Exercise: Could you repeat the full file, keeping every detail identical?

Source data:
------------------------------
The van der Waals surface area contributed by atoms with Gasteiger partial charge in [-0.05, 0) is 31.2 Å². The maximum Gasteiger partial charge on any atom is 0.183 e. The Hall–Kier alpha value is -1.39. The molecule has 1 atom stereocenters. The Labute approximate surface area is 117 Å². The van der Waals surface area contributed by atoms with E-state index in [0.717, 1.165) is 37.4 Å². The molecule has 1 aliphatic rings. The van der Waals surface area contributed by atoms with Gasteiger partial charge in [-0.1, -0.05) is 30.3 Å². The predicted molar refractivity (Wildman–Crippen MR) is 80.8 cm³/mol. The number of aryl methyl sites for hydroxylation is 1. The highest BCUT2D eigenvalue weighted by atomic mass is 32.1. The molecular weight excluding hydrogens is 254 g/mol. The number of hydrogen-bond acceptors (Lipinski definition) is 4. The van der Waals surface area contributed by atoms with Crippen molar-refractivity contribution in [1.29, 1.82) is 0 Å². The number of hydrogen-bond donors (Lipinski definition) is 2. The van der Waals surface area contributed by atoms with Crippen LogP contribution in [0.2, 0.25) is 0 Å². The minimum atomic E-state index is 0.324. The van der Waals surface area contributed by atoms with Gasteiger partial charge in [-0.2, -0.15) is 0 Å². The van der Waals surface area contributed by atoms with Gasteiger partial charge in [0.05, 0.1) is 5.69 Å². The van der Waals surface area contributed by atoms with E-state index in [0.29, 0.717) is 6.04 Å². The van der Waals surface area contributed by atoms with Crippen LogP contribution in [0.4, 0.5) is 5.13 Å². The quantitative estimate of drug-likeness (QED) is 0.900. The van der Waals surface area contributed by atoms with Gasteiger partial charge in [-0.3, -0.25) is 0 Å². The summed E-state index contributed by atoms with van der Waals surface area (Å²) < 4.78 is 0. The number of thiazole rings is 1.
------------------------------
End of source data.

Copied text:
The van der Waals surface area contributed by atoms with Gasteiger partial charge in [-0.05, 0) is 31.2 Å². The maximum Gasteiger partial charge on any atom is 0.183 e. The Hall–Kier alpha value is -1.39. The molecule has 1 atom stereocenters. The Labute approximate surface area is 117 Å². The van der Waals surface area contributed by atoms with E-state index in [0.717, 1.165) is 37.4 Å². The molecule has 1 aliphatic rings. The van der Waals surface area contributed by atoms with Gasteiger partial charge in [-0.1, -0.05) is 30.3 Å². The predicted molar refractivity (Wildman–Crippen MR) is 80.8 cm³/mol. The number of aryl methyl sites for hydroxylation is 1. The highest BCUT2D eigenvalue weighted by atomic mass is 32.1. The molecular weight excluding hydrogens is 254 g/mol. The number of hydrogen-bond acceptors (Lipinski definition) is 4. The van der Waals surface area contributed by atoms with Crippen molar-refractivity contribution in [1.29, 1.82) is 0 Å². The number of hydrogen-bond donors (Lipinski definition) is 2. The van der Waals surface area contributed by atoms with Crippen LogP contribution in [0.2, 0.25) is 0 Å². The minimum atomic E-state index is 0.324. The van der Waals surface area contributed by atoms with Gasteiger partial charge in [-0.2, -0.15) is 0 Å². The van der Waals surface area contributed by atoms with Gasteiger partial charge in [0.05, 0.1) is 5.69 Å². The van der Waals surface area contributed by atoms with E-state index in [0.29, 0.717) is 6.04 Å². The van der Waals surface area contributed by atoms with Crippen LogP contribution in [0.4, 0.5) is 5.13 Å². The quantitative estimate of drug-likeness (QED) is 0.900. The van der Waals surface area contributed by atoms with Gasteiger partial charge in [-0.3, -0.25) is 0 Å². The summed E-state index contributed by atoms with van der Waals surface area (Å²) < 4.78 is 0. The number of thiazole rings is 1.